Length of Legs and Walking Speed

Shorter people can often walk as fast as taller people.
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Longer legs can help people walk faster, but shorter legs are not an excuse for slow walking speed, according to “The Complete Guide to Walking for Health, Weight Loss, and Fitness” author Mark Fenton. In fact, short legs can be an advantage. Fenton writes that there are two primary factors in walking speed -- step rate and stride length. People with short legs can increase their step rate more easily than people with long legs.

Step Rate

Increasing your step rate improves your speed. People who are 5 feet 9 inches tall, for example, walk 2 mph when they take 95 to 105 steps per minute, 3 mph when they take 105 to 115 steps per minute, 4 mph when they take 125 to 135 steps per minute and 5 mph when they take 150 to 160 steps per minute, according to Fenton. People with short legs have a step rate advantage over people with long legs because they swing their legs a shorter distance on each step. Consequently, shorter people expend less effort on each step and can take more steps per minute when they expend the same effort as taller people.

Stride Length

People with long strides can walk faster with people with short strides if they take the same number of steps per minute because they can cover more distance with each step. A 6-foot-1-inch person who takes 95 to 105 steps per minute walks 2.5 mph, while the 5-foot-9-inch person who takes the same number of steps walks 2 mph, according to Fenton. Similarly, a 6-foot-1-inch person who takes 120 to 130 steps per minute walks 4 mph, while the 5-foot-5-inch person who takes the same number of steps walks 3.5 mph.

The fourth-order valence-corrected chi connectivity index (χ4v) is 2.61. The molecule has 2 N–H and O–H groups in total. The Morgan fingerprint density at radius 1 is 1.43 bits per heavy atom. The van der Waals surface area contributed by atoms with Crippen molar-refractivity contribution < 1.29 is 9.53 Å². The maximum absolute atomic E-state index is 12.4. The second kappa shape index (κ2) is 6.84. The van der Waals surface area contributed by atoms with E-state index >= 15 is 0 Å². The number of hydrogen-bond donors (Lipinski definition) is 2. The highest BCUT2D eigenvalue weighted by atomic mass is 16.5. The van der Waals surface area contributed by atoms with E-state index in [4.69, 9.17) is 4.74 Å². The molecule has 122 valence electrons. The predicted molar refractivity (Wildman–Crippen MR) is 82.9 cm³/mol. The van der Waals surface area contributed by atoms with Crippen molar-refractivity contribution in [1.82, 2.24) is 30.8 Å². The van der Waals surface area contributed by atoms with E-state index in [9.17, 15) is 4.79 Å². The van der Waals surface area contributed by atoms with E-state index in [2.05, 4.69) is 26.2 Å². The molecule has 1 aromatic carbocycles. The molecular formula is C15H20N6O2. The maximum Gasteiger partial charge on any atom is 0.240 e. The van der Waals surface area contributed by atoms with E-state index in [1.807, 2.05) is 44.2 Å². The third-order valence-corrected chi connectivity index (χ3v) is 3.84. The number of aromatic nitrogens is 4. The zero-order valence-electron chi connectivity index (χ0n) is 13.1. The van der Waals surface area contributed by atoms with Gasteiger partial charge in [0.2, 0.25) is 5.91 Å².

Faster steps is more important than stride length in improving your speed, according to Fenton. You can increase your step rate by improving your physical fitness and consciously focusing on taking smooth and quick steps. You can increase your step rate so dramatically that racewalkers often take more than 200 steps per minute. On the other hand, the extent to which you can increase your stride length is limited and can backfire. Fenton recommends not trying to lengthen your stride because your stride becomes longer naturally as you walk faster. In addition, he wrote that forcibly lengthening your stride can strain your buttocks, hamstrings and lower back.


Increasing your walking speed can make your workout more efficient and increase the amount of weight you lose while exercising. The American College of Sports Medicine recommends 20 to 60 minutes of continuous aerobic exercise such as walking three to five days per week. Walking four miles in 60 minutes burns 281 calories in 155-pound people and 345 calories in 190-pound people, while walking 2 mph for one hour burns 176 calories in 155-pound people and 216 calories in 190-pound people, according to Wisconsin’s Department of Health and Family Services. One pound equals 3,500 calories. A 155-pound person needs to walk for 20 hours to lose 1 pound while walking 2 mph, but only 12 1/2 hours to lose 1 pound while walking 4 mph.

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